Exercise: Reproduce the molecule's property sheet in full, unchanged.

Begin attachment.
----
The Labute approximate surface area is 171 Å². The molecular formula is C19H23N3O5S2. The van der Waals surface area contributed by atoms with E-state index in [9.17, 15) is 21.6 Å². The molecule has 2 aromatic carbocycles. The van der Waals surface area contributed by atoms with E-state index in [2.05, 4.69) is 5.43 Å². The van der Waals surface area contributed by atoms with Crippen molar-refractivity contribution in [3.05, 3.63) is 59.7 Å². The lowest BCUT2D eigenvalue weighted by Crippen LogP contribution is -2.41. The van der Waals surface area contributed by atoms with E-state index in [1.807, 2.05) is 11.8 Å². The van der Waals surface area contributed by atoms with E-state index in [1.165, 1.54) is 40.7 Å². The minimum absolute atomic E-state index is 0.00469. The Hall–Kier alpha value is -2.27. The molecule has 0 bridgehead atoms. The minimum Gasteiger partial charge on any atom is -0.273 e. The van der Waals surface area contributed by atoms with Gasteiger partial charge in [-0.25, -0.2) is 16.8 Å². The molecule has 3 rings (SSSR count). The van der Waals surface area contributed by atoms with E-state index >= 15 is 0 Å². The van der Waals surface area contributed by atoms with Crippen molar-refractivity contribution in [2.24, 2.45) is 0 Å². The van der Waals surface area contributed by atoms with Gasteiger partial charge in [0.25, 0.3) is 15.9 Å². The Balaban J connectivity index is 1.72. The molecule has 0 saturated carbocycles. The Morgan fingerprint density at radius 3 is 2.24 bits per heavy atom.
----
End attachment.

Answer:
The Labute approximate surface area is 171 Å². The molecular formula is C19H23N3O5S2. The van der Waals surface area contributed by atoms with E-state index in [9.17, 15) is 21.6 Å². The molecule has 2 aromatic carbocycles. The van der Waals surface area contributed by atoms with E-state index in [2.05, 4.69) is 5.43 Å². The van der Waals surface area contributed by atoms with Crippen molar-refractivity contribution in [3.05, 3.63) is 59.7 Å². The lowest BCUT2D eigenvalue weighted by Crippen LogP contribution is -2.41. The van der Waals surface area contributed by atoms with E-state index in [1.807, 2.05) is 11.8 Å². The van der Waals surface area contributed by atoms with E-state index in [1.165, 1.54) is 40.7 Å². The minimum absolute atomic E-state index is 0.00469. The Hall–Kier alpha value is -2.27. The molecule has 0 bridgehead atoms. The minimum Gasteiger partial charge on any atom is -0.273 e. The van der Waals surface area contributed by atoms with Gasteiger partial charge in [-0.25, -0.2) is 16.8 Å². The molecule has 3 rings (SSSR count). The van der Waals surface area contributed by atoms with E-state index >= 15 is 0 Å². The van der Waals surface area contributed by atoms with Crippen molar-refractivity contribution in [2.24, 2.45) is 0 Å². The van der Waals surface area contributed by atoms with Gasteiger partial charge in [0.25, 0.3) is 15.9 Å². The Balaban J connectivity index is 1.72. The molecule has 0 saturated carbocycles. The Morgan fingerprint density at radius 3 is 2.24 bits per heavy atom.